Last Friday, I was in Houston to give a talk about storytelling at the annual Arts and Health Alliance Conference. I described the work we do each year through the UF Health Shands Arts in Medicine program to honor StoryCorps’ National Day of Listening and asked audience members to consider taking part in their own communities.
In 2008, StoryCorps first began encouraging Americans to take an hour away from shopping on Black Friday each year to record a loved one’s story. Since 2010, my Arts in Medicine colleague, Barbara Esrig and I have participated. We record patients’ oral histories through the month of November and upload them to SoundCloud and StoryCorp’s website.
Prior to our involvement, I read a book by StoryCorps’ President and founder, Dave Isay, called Listening Is an Act of Love. I was immediately drawn to the title. I thought about its implications in the context of a healthcare setting. Is listening truly an act of love? If so, how?
Before working with Arts in Medicine, I was an arts journalist. I listened in a very particular way. I worked with an editorial staff at a newspaper or magazine and usually had a prearranged story in mind before I did my first interview.
I learned to listen a different way by working with Barbara and my other Arts in Medicine colleagues. Listening is a fundamental part of our interpersonal relationships, but real listening can be sorely lacking in a busy healthcare environment. Barbara empowers patients by letting their stories unfold naturally.
Barbara has a unique perspective after being hospitalized herself following a near fatal accident in 1997. Her experience as a patient helped her realize the importance of being heard and treated as someone more than “just a bunch of broken bones.” (You can hear Barbara’s story on the StoryCorps’ website.)
Barbara has been doing oral histories with patients at UF Health Shands since 1999. She has interviewed hundreds of people. Often she records the stories she hears and returns them on paper or on CD to patients and families.
Listening and recording stories gives patients a chance to leave a legacy for their friends and families. Read what StoryCorps’ Isay told PBS in this 2012 interview:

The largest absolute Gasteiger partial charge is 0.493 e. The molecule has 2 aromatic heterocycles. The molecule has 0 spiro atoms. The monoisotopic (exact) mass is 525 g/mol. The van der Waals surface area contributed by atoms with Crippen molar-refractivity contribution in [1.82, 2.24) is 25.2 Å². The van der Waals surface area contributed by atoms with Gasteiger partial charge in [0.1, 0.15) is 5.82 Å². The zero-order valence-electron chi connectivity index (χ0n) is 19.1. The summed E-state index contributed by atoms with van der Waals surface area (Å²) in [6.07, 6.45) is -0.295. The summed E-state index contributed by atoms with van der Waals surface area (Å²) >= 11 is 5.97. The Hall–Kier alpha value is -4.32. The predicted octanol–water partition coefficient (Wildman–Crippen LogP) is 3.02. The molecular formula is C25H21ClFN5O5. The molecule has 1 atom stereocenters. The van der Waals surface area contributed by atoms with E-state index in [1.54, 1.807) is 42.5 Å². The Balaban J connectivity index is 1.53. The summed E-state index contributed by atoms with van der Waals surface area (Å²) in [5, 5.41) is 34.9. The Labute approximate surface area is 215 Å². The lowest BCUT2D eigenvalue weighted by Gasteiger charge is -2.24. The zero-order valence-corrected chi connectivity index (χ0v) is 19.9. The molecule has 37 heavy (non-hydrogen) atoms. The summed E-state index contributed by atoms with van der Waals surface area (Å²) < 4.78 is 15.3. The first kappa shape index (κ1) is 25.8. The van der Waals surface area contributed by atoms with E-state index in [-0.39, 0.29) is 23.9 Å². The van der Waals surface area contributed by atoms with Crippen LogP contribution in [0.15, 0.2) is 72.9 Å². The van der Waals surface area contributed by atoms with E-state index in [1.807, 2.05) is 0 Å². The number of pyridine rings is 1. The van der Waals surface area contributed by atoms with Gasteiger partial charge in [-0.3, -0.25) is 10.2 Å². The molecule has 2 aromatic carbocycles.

“With each StoryCorps interview, participants in his oral history program “have the chance to leave a legacy — so that their great, great grandchildren will get to know them through their voices and stories. The StoryCorps experience reminds us that if we take the time to listen, we’ll find poetry wisdom and magic in the stories of the people we find all around us.”
Check out my recent interview with my friend, Nancy Sharp, author of Both Sides Now: A True Story of Love, Loss, and Bold Living. It is on an excellent new e-zine for writers called How-to-Write-a-Book.com. Nancy and I talked about the writing and publishing process as well as the book’s structure. Nancy’s memoir tells the story of her husband’s passing due to cancer and the simultaneous birth of her twins. It’s a story of loss and renewal warmly and uniquely told.
NBC Nightly News recently ran this story about the Mark Morris Dance Group’s work with Parkinson’s patients.
Here is what one of the participants has to say about the program:
Charles Tobey, a Parkinson’s patient, has been coming to the dance classes at Mark Morris for about six years. “I feel great when I come here and feel like I have something that makes me feel really good about myself,” he said.
Center for Arts in Medicine Director, Jill Sonke runs Dance for Life, a program for Parkinson’s patients here in Gainesville Florida. In 2012 The Center hosted a Mark Morris’s Dance for PD Training workshop to help those who wanted to work with people dealing with Parkinson’s in their community.
In this Inc. article, David Kelley, co-founder of the renowned design firm IDEO tells a story about how he was once forced to redesign an MRI that failed to serve the children it was intended for. David, who is also a Donald W. Whittier Professor of Mechanical Engineering at Stanford University, was illustrating his term “design thinking”:
“Design thinking is: let’s try to understand what people really value, what’s really meaningful to people,” David said. “And then we’ll take the technical and business risk that we can come up with something that satisfies that need. We call it need finding.”
The key to this approach involves having deep empathy for people, David added.